Raspberry Pi NAS……kind of

UPDATE Jan 31 2021:  I updated from Pi OS Buster to Bullseye which broke the Geekworm fan control.  The only way to get it going again was to do a fresh installation.

This was a fun albeit unnecessary project that costs a few bucks. I wanted to build a small portable NAS around a Raspberry Pi 4.

I ended up buying parts to create a polished, professional looking solution that utilizes a SATA 2.5″ SSD.  Here are the parts I bought:

Geekworm Stuff

This is a good looking case and I obviously have the front panel off of it for this picture.

There are a few things you need to know about this set up though.  It may or may not be the solution for you.

First the case fit and finish is beyond exceptional. The SATA board is excellent for mounting the SSD on the bottom side and pogo pins make the appropriate connections to the Pi.

Make no mistake though.  The SSD is connected via the USB 3.0 bus. And herein lies the rub.

You can buy a Pi 4 and then get a USB 3.0 to SATA cable adapter for about $10. If you have a 3D printer you can make a case and effectively have the same setup.  You can even buy WAY CHEAPER power start and shut down boards.

But I guarantee it won’t look as good or have a fancy cooling fan.  It won’t crack when you throw it in the suitcase for a road trip.   I think it is safe to say I bought this for a media server for my tiny camper.  I need something rugged.  Things get tossed around in the camper and sometimes I camp where there is no cell phone signal.  The ability to watch a video is HUGE!

In no way am I knocking this Geekworm stuff.  But I am saying a $10 cable essentially nets you almost the same thing.

Another thing to note:  The fan doesn’t spin unless you download and run a script which also controls the power management board. THIS PRETTY MUCH MARRIES YOU TO RASPBERRY PI OS.  If you install Pi OS and then install OpenMediaVault your fan won’t spin up.  And their documentation does explicitly say this. 

So don’t buy this with the intention of using OpenMediaVault.

Also I had an issue with the software scripts.  Once your Pi OS is installed you run the following commands from their page:

sudo apt-get install -y python-smbus python
sudo apt-get install -y pigpio python-pigpio python3-pigpio git
git clone https://github.com/geekworm-com/x735-v2.5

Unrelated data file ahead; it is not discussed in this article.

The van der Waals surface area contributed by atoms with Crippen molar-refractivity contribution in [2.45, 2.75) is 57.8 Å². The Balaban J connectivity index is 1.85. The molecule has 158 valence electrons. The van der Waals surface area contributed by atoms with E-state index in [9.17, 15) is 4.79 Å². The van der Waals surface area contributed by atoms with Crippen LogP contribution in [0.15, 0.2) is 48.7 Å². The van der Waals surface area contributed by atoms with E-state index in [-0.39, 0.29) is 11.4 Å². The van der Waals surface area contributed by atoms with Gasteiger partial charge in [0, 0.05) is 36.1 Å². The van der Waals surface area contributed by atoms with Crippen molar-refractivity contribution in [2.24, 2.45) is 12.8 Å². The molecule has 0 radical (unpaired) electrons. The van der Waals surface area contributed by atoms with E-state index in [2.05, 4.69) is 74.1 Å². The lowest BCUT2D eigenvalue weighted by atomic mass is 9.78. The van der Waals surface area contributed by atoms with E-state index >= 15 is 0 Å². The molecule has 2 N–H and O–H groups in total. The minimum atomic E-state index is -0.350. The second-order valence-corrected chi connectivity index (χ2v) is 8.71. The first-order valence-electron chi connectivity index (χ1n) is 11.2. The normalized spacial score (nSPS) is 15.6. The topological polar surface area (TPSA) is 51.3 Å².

cd x735-v2.5
sudo chmod +x *.sh
sudo bash install.sh
sudo reboot

The very first command DOESN’T WORK.  I had to run this command to get it to install:

sudo apt-get install -y python3-smbus python
sudo apt-get install -y pigpio python-pigpio python3-pigpio git
git clone https://github.com/geekworm-com/x735-v2.5
cd x735-v2.5
sudo chmod +x *.sh
sudo bash install.sh
sudo reboot

Not a huge difference BUT someone without Linux experience would throw up their hands in frustration when the first command failed.

Before I did all this I set the Pi up to boot from the SSD and got rid of the SD card.  You do need to first set up an SD card and boot initially with it.   After you boot run the following commands:

sudo apt-get update
sudo apt-get full-upgrade
sudo rpi-update
sudo apt-get install gparted

Now reboot and run gparted.  NOTE:  If your SSD is formatted with FAT 32 you don’t need to do this. 

Anyway run gparted, and select your SSD and format it with FAT 32.  Reboot. Now go to Accessories > SD Card Copier and select your SD card as From and the SSD as the To or Destination drive.

Now run this:

 sudo rpi-eeprom-update -d -a

It should come back and tell you your boot loader is the latest and greatest.  Then run:

sudo raspi-config

Select Advanced > Boot loader version.  Select the 1st option and and then answer “No” to the defaults.

Go back to Advanced > Boot Order and select USB.

Shut down, remove your SD card and then reboot.  It should boot normally from the SSD.

Now you want to share that big SSD Drive on your network.  Install Samba:

sudo apt-get install samba samba-common

When installed do this:

sudo nano /etc/samba/smb.conf

Scroll down through the file and find the part that says “read only = yes” and change yes to no.  Make sure your home directories are writeable and readable.  Then go down to the shares section and paste in the following. NOTE: You can share any directory. I made a folder named piNAS in my home folder.  While I was doing this and taking notes my wife peeked over my shoulder and asked me why I was looking at or writing about penis. BWAHAHAHAHAHA.  I had to explain what a Pi and a NAS was 😃

   comment = piNAS Share
   browseable = yes
   writeable = yes
   path = /home/pi/piNAS
   read only = no

Make sure your path is correct. Hit CTL + X and answer Y to save.  Now create a Samba user.

sudo smbpasswd -a pi

Type in a password twice and hit enter. Almost done. Now restart Samba

sudo service smbd restart

You should be able to find your Samba share in your network folder.

Samba share from your Pi

Now your fan works, your power management works, and you are sharing files across your network.


I like it.  I love it.  But it isn’t exactly the cheapest solution.

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